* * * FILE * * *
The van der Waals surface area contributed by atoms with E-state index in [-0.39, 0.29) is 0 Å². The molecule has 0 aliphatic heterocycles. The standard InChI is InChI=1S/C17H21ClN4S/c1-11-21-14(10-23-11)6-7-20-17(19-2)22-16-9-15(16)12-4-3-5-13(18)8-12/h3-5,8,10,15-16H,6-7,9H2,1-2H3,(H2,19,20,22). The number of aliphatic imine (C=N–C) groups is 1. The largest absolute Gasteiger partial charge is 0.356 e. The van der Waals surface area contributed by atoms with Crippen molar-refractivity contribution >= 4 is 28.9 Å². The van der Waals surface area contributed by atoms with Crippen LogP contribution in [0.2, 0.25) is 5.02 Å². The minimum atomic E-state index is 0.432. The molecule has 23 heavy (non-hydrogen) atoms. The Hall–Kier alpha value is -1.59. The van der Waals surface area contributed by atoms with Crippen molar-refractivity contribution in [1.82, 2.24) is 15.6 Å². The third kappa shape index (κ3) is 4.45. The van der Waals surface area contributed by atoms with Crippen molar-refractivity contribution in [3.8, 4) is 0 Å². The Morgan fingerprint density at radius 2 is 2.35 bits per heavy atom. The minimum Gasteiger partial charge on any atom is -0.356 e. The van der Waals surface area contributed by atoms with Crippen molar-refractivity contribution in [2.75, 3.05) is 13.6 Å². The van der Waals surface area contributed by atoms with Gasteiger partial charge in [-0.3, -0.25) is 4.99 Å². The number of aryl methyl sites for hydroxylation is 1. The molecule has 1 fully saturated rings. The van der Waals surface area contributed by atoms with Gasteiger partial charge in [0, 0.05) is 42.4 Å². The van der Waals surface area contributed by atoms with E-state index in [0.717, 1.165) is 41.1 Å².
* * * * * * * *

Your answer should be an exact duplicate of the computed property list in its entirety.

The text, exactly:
The van der Waals surface area contributed by atoms with E-state index in [-0.39, 0.29) is 0 Å². The molecule has 0 aliphatic heterocycles. The standard InChI is InChI=1S/C17H21ClN4S/c1-11-21-14(10-23-11)6-7-20-17(19-2)22-16-9-15(16)12-4-3-5-13(18)8-12/h3-5,8,10,15-16H,6-7,9H2,1-2H3,(H2,19,20,22). The number of aliphatic imine (C=N–C) groups is 1. The largest absolute Gasteiger partial charge is 0.356 e. The van der Waals surface area contributed by atoms with Crippen molar-refractivity contribution >= 4 is 28.9 Å². The van der Waals surface area contributed by atoms with Crippen LogP contribution in [0.2, 0.25) is 5.02 Å². The minimum atomic E-state index is 0.432. The molecule has 23 heavy (non-hydrogen) atoms. The Hall–Kier alpha value is -1.59. The van der Waals surface area contributed by atoms with Crippen molar-refractivity contribution in [1.82, 2.24) is 15.6 Å². The third kappa shape index (κ3) is 4.45. The van der Waals surface area contributed by atoms with Crippen molar-refractivity contribution in [3.8, 4) is 0 Å². The Morgan fingerprint density at radius 2 is 2.35 bits per heavy atom. The minimum Gasteiger partial charge on any atom is -0.356 e. The van der Waals surface area contributed by atoms with Crippen molar-refractivity contribution in [2.75, 3.05) is 13.6 Å². The van der Waals surface area contributed by atoms with Gasteiger partial charge in [-0.3, -0.25) is 4.99 Å². The number of aryl methyl sites for hydroxylation is 1. The molecule has 1 fully saturated rings. The van der Waals surface area contributed by atoms with Gasteiger partial charge in [0, 0.05) is 42.4 Å². The van der Waals surface area contributed by atoms with E-state index in [0.717, 1.165) is 41.1 Å².